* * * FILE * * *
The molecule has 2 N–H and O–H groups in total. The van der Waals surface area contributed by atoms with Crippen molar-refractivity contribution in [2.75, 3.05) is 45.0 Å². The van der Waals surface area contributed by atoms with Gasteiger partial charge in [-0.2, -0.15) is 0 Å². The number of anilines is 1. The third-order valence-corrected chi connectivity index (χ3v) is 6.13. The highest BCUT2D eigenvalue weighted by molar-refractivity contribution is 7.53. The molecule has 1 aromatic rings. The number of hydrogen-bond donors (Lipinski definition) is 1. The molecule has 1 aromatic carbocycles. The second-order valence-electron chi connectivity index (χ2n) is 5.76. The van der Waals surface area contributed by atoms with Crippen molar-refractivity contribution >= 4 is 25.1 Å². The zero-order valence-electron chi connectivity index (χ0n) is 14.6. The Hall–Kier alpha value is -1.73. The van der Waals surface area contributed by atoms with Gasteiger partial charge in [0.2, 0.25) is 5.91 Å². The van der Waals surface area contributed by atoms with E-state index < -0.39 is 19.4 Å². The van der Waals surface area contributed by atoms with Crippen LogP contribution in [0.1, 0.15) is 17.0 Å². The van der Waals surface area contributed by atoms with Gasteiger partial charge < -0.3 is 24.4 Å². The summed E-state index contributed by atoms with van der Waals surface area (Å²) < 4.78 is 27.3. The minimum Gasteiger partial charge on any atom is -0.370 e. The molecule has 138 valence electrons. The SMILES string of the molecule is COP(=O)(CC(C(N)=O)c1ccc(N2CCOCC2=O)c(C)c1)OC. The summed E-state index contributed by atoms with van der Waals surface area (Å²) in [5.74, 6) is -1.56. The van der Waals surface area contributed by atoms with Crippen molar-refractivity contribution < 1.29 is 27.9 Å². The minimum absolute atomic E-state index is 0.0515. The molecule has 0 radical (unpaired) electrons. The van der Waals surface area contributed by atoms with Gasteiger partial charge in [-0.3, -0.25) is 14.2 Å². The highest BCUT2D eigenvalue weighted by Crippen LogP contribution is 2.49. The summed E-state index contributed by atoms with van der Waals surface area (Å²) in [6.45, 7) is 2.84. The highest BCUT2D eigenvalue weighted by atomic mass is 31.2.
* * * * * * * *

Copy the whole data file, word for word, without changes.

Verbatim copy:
The molecule has 2 N–H and O–H groups in total. The van der Waals surface area contributed by atoms with Crippen molar-refractivity contribution in [2.75, 3.05) is 45.0 Å². The van der Waals surface area contributed by atoms with Gasteiger partial charge in [-0.2, -0.15) is 0 Å². The number of anilines is 1. The third-order valence-corrected chi connectivity index (χ3v) is 6.13. The highest BCUT2D eigenvalue weighted by molar-refractivity contribution is 7.53. The molecule has 1 aromatic rings. The number of hydrogen-bond donors (Lipinski definition) is 1. The molecule has 1 aromatic carbocycles. The second-order valence-electron chi connectivity index (χ2n) is 5.76. The van der Waals surface area contributed by atoms with Crippen molar-refractivity contribution >= 4 is 25.1 Å². The zero-order valence-electron chi connectivity index (χ0n) is 14.6. The Hall–Kier alpha value is -1.73. The van der Waals surface area contributed by atoms with Gasteiger partial charge in [0.2, 0.25) is 5.91 Å². The van der Waals surface area contributed by atoms with E-state index < -0.39 is 19.4 Å². The van der Waals surface area contributed by atoms with Crippen LogP contribution in [0.1, 0.15) is 17.0 Å². The van der Waals surface area contributed by atoms with Gasteiger partial charge < -0.3 is 24.4 Å². The summed E-state index contributed by atoms with van der Waals surface area (Å²) < 4.78 is 27.3. The minimum Gasteiger partial charge on any atom is -0.370 e. The molecule has 138 valence electrons. The SMILES string of the molecule is COP(=O)(CC(C(N)=O)c1ccc(N2CCOCC2=O)c(C)c1)OC. The summed E-state index contributed by atoms with van der Waals surface area (Å²) in [5.74, 6) is -1.56. The van der Waals surface area contributed by atoms with Crippen molar-refractivity contribution < 1.29 is 27.9 Å². The minimum absolute atomic E-state index is 0.0515. The molecule has 0 radical (unpaired) electrons. The van der Waals surface area contributed by atoms with Gasteiger partial charge in [-0.3, -0.25) is 14.2 Å². The highest BCUT2D eigenvalue weighted by Crippen LogP contribution is 2.49. The summed E-state index contributed by atoms with van der Waals surface area (Å²) in [6.45, 7) is 2.84. The highest BCUT2D eigenvalue weighted by atomic mass is 31.2.